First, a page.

Adiponectin, leptin and ghrelin

Data files

Contact: Natasja van Schoor

Adiponectin circulates in the blood in multiple isoforms. High-molecular-weight adiponectin has a predominant role in many pathophysiological mechanisms amongst which the development of diabetes mellitus type 2 and cardiac pathology. As HMW adiponectin has both pro- and anti-inflammatory effects, it is dependent on the phase of the underlying disease what the exact role of HMW adiponectin is1.

Leptin and ghrelin function as anorexigenic and orexigenic hormones respectively and as such regulate energy homeostasis. Leptin also has comprehensive mechanisms of action in the central nervous system and is therefore associated with the development of Alzheimer’s disease and depression2. Systemic effects of ghrelin include growth hormone release, stimulation of gastro-intestinal motility and metabolic effects such as inhibition of insulin secretion and regulation of cholesterol profile3.

Adiponectin, leptin and ghrelin have previously been associated with the development of dementia, although the associations per hormone differ2,5,6.

Measurement in LASA
At cycle G (2008 / 2009) blood samples were drawn after an overnight fast. Samples were stored at -70˚C until analysis in 2016. All analyses where performed at the Endocrine Laboratory, Department of Clinical Chemistry of the Amsterdam University Medical Center, location VUmc.

High-molecular-weight adiponectin (HMW adiponectin) was measured using a fully-automated immunoanalyzer (Lumipulse, Fujirebo, Japan, IH7 monoclonal antibodies) with an intra-assay variation of 2.3%4.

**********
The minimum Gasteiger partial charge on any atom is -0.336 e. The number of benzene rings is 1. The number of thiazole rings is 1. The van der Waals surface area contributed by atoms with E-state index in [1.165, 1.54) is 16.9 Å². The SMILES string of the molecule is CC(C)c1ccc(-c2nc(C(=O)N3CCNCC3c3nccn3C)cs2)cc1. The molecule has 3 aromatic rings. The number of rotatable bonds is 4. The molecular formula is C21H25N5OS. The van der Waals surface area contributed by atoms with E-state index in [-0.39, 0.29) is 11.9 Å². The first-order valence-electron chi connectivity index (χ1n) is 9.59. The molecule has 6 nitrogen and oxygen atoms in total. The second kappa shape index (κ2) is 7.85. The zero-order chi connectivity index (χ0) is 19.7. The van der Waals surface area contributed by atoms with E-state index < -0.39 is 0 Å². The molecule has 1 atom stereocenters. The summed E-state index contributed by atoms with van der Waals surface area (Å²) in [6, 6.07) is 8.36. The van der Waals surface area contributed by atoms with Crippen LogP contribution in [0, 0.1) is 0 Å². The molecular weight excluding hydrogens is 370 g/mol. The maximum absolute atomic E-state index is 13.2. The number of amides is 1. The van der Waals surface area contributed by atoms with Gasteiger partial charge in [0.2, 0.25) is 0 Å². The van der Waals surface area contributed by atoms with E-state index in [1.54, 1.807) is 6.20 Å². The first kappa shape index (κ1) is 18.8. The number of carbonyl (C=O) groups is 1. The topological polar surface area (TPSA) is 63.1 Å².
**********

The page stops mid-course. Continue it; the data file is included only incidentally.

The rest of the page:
Ghrelin was determined using a total ghrelin RIA (Millipore). The lower limit of quantitation is 240 pg/mL. The inter-assay variation of this assay is <7% for the whole concentration range.

Leptin was measured using a radioimmunoassay (RIA) (Millipore, St Charles, Missouri, USA). The lower limit of quantitation is 0.5g/L. The inter-assay variation of this assay is <6% for the whole concentration range.

Availability of data

At cycle G 935 out of 1494 participants had routine blood samples done. In 898 cases there was surplus blood after routine sampling and HMW adiponectin, leptin and ghrelin could be determined. Due to technical issues a few samples did not return valid results, so the final data set included 896 cases for HMW adiponectin and leptin and 897 cases for ghrelin, see Table 1 below.

Table 1. Response combined first (n=761) and second (n=733) cohort


Total medical interview

of blood samples

of surplus blood samples

Number of valid cases

Response (%)







Previous use in LASA
In LASA, we have examined the association between aforesaid hormones and age-related cognitive decline at baseline (cycle G) and after three years of follow-up (cycle H) in a sex-stratified analysis. We found that at baseline HMW adiponectin is associated with better baseline cognitive function in women only, however after three years of follow-up there was an inverse association between HMW adiponectin and age-related cognitive decline, again in women only. We found no significant associations between HMW adiponectin and age-related cognitive decline in men or leptin and ghrelin and age-related cognitive decline in either men or women.


  1. van Andel M, Heijboer AC, Drent ML. Adiponectin and Its Isoforms in Pathophysiology. Advances in Clinical Chemistry. 2018;85.
  2. Kiliaan AJ, Arnoldussen IA, Gustafson DR. Adipokines: a link between obesity and dementia? Lancet Neurol. 2014;13(9):913-923.
  3. Muller TD, Nogueiras R, Andermann ML, et al. Ghrelin. Mol Metab. 2015;4(6):437-460.
  4. van Andel M, Drent ML, van Herwaarden AE, Ackermans MT, Heijboer AC. A method comparison of total and HMW adiponectin: HMW/total adiponectin ratio varies versus total adiponectin, independent of clinical condition. Clin Chim Acta. 2017;465:30-33.
  5. Van Himbergen TM, Beiser AS, Ai M, et al. Biomarkers for insulin resistance and inflammation and the risk for all-cause dementia and Alzheimer disease: Results from the Framingham Heart Study. Archives of Neurology. 2012;69(5):594-600.
  6. Kang S, Moon NR, Kim DS, Kim SH, Park S. Central acylated ghrelin improves memory function and hippocampal AMPK activation and partly reverses the impairment of energy and glucose metabolism in rats infused with beta-amyloid. Peptides. 2015;71:84-93.